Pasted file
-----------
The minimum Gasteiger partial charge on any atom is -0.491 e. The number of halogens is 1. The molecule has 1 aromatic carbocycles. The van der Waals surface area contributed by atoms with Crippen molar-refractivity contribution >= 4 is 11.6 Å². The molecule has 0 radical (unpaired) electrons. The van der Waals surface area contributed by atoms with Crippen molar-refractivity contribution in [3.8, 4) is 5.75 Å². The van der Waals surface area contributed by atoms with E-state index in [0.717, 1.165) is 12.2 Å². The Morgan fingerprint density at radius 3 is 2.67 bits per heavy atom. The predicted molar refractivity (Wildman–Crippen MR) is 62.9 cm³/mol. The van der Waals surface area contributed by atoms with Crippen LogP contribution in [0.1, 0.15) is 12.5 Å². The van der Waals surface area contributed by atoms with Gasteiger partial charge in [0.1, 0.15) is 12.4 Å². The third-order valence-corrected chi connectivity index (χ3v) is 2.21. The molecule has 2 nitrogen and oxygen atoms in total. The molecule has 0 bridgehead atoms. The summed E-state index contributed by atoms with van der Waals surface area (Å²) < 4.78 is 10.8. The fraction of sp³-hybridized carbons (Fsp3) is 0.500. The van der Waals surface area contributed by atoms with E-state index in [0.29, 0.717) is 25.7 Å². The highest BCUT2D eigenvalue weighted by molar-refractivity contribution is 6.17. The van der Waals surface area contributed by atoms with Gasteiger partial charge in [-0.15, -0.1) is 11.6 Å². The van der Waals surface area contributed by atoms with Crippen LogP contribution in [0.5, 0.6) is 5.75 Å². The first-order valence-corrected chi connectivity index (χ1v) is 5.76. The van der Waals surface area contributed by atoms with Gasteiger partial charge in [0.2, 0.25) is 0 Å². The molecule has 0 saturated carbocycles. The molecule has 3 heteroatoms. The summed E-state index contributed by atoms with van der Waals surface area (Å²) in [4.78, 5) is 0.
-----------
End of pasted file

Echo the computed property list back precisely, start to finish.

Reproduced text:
The minimum Gasteiger partial charge on any atom is -0.491 e. The number of halogens is 1. The molecule has 1 aromatic carbocycles. The van der Waals surface area contributed by atoms with Crippen molar-refractivity contribution >= 4 is 11.6 Å². The molecule has 0 radical (unpaired) electrons. The van der Waals surface area contributed by atoms with Crippen molar-refractivity contribution in [3.8, 4) is 5.75 Å². The van der Waals surface area contributed by atoms with E-state index in [0.717, 1.165) is 12.2 Å². The Morgan fingerprint density at radius 3 is 2.67 bits per heavy atom. The predicted molar refractivity (Wildman–Crippen MR) is 62.9 cm³/mol. The van der Waals surface area contributed by atoms with Crippen LogP contribution in [0.1, 0.15) is 12.5 Å². The van der Waals surface area contributed by atoms with Gasteiger partial charge in [0.1, 0.15) is 12.4 Å². The third-order valence-corrected chi connectivity index (χ3v) is 2.21. The molecule has 2 nitrogen and oxygen atoms in total. The molecule has 0 bridgehead atoms. The summed E-state index contributed by atoms with van der Waals surface area (Å²) < 4.78 is 10.8. The fraction of sp³-hybridized carbons (Fsp3) is 0.500. The van der Waals surface area contributed by atoms with E-state index in [0.29, 0.717) is 25.7 Å². The highest BCUT2D eigenvalue weighted by molar-refractivity contribution is 6.17. The van der Waals surface area contributed by atoms with Gasteiger partial charge in [-0.15, -0.1) is 11.6 Å². The van der Waals surface area contributed by atoms with Crippen LogP contribution in [0.5, 0.6) is 5.75 Å². The first-order valence-corrected chi connectivity index (χ1v) is 5.76. The van der Waals surface area contributed by atoms with Gasteiger partial charge in [0.2, 0.25) is 0 Å². The molecule has 0 saturated carbocycles. The molecule has 3 heteroatoms. The summed E-state index contributed by atoms with van der Waals surface area (Å²) in [4.78, 5) is 0.